A crowd of nearly 40 people were the first passengers to experience riding on the new all-electric bus fleet operated by Knoxville Area Transit (KAT) at a Thursday morning press conference in Caswell Park.
Officials from several City departments and agencies praised the buses, which were touted as a key component of the plan to drastically reduce local carbon emissions by 80 percent over the next three decades.
Isaac Thorne, City’s Director of Transit, said that moving away from gas-guzzling vehicles can help protect the human species from the potentially lethal consequences of burning carbon for energy.
“In the United States, transportation is the largest contributor to greenhouse gas emissions and consequently climate change. Transit has the power to change that,” Thorne said.
“By drawing new people to consider transit, reducing reliance on cars, opening up opportunities, and providing sustainable mobility choices, transit can make cities more livable, make the air cleaner, and help meet our challenging but achievable climate goals,” he said.
The City and KAT are acquiring 18 all-electric buses from the Canadian manufacturer New Flyer, plus the architecture needed to operate them.
It is hoped that all 18 buses will be running on the streets of Knoxville by the end of 2022. They will make up 26 percent of KAT’s fleet, with another 42 percent being hybrid buses.
Switching entirely to vehicles that use electricity is a massive project that will directly affect the everyday lives of many Knoxvillians, officials said.
While most of the 480,000 or so residents of Knoxville and Knox County use privately owned vehicles to get around, not everyone can afford their own automobile. Many others are physically (or legally) unable to operate one. To these people, public transportation is an absolute necessity for them to work, shop, or do any of the countless out-of-the-home tasks that life requires.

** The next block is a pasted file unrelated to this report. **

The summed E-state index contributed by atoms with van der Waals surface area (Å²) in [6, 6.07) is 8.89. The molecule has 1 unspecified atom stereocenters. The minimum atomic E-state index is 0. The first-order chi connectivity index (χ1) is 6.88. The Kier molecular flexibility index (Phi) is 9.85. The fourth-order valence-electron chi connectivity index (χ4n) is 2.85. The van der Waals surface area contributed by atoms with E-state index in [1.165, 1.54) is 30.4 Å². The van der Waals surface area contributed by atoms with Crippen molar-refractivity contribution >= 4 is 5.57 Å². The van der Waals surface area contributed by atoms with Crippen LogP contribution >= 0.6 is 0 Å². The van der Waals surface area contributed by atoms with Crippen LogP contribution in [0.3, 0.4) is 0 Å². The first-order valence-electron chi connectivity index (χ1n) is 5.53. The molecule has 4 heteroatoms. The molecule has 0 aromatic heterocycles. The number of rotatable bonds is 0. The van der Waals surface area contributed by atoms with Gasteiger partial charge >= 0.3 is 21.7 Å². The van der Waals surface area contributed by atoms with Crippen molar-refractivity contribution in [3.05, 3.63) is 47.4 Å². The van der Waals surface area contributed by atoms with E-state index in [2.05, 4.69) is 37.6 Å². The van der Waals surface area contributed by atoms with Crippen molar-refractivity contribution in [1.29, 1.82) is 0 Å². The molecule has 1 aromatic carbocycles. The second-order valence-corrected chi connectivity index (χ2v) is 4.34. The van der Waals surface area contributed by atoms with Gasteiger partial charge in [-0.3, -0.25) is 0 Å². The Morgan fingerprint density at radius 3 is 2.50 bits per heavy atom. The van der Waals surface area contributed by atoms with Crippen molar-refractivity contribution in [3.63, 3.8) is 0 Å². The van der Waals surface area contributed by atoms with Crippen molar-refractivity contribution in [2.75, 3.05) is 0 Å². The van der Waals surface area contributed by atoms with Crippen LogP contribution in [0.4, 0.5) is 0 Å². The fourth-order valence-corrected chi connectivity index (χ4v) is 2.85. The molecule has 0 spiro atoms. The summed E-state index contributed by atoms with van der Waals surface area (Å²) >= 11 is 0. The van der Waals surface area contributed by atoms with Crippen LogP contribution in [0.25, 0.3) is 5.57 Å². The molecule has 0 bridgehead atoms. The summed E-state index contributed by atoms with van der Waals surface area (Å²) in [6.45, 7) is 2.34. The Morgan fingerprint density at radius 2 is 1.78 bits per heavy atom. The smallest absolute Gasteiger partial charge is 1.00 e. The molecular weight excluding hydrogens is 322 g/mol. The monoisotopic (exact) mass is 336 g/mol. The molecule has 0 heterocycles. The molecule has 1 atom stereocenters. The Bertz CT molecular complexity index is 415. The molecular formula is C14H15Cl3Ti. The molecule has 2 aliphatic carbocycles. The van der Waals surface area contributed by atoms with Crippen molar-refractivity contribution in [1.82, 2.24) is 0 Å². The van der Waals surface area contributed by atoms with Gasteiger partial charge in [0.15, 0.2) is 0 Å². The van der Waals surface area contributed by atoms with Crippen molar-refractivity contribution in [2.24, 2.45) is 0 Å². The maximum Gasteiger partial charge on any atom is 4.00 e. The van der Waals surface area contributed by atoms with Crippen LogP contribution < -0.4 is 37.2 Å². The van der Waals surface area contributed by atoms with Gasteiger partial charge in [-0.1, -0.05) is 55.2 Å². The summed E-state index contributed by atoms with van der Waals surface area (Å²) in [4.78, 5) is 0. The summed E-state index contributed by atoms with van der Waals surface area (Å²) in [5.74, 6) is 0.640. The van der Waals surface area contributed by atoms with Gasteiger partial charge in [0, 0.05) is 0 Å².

KAT’s fleet of 71 buses carry around 3 million passengers each year on its 23 bus routes and three downtown trolley routes. There are 1,150 bus stops scattered throughout the city, and bus routes come within a half-mile of 80 percent of the population.
With more than 59 percent of the community’s carbon emissions coming from transportation, KAT and the city of Knoxville have been transitioning to sustainable mobility in recent years, said Knoxville Mayor Indya Kincannon.
“This is a major step on our path toward a more clean and resilient future for our children and grandchildren,” Kincannon said. “These high-efficiency electric buses are an investment in clean air, in healthy neighborhoods, and mobility for our residents.”
Although the first electric buses have arrived during Kincannon’s term in office, she was careful to give the credit to her mayoral predecessors, Bill Haslam and Madeline Rogero.
She explained that Knoxville’s operational carbon emissions have fallen 32 percent since 2005 as the transit fleet has moved from diesel buses to hybrid vehicles and now electric ones, but the City’s long-term goals are far tighter.
Knoxville aims to reduce operational emissions by 50 percent in 2030 and overall community emissions by 80 percent in 2050, she explained.
Although the people that gathered at Caswell Park were given the chance to enjoy a 10-minute inaugural ride, the general public won’t have a chance to try out the buses until they begin taking over routes in January.
The first two routes to see the electric buses in regular service will be Routes 17–Sutherland and 31–Magnolia Avenue, Thorne said, although the results of on-street trials over the next few months could change those plans.
Only five have actually been delivered to the City so far. Between now and the deployment of the full order, KAT employees will have their hands full familiarizing themselves with all-new systems, explained Belinda Woodiel-Brill, KAT’s director of planning.
“Not only do our drivers need the time to learn how to operate the buses, our people also have to learn how to maintain and keep the buses running, they have to be sure they can charge them,” she said.
A key partner in the electric bus program is the Knoxville Utilities Board (KUB), which is currently installing charging stations for the first dozen vehicles.
“This is an exciting day for Knoxville, and KUB is proud to be part of it,” said Gabriel Bolas, KUB President and CEO. “KUB supports electric vehicles in our community, and we’re proud to be a partner with the City of Knoxville in building a more sustainable future.”
J.J. Stambaugh can be reached at email@example.com.
Published on September 17, 2021.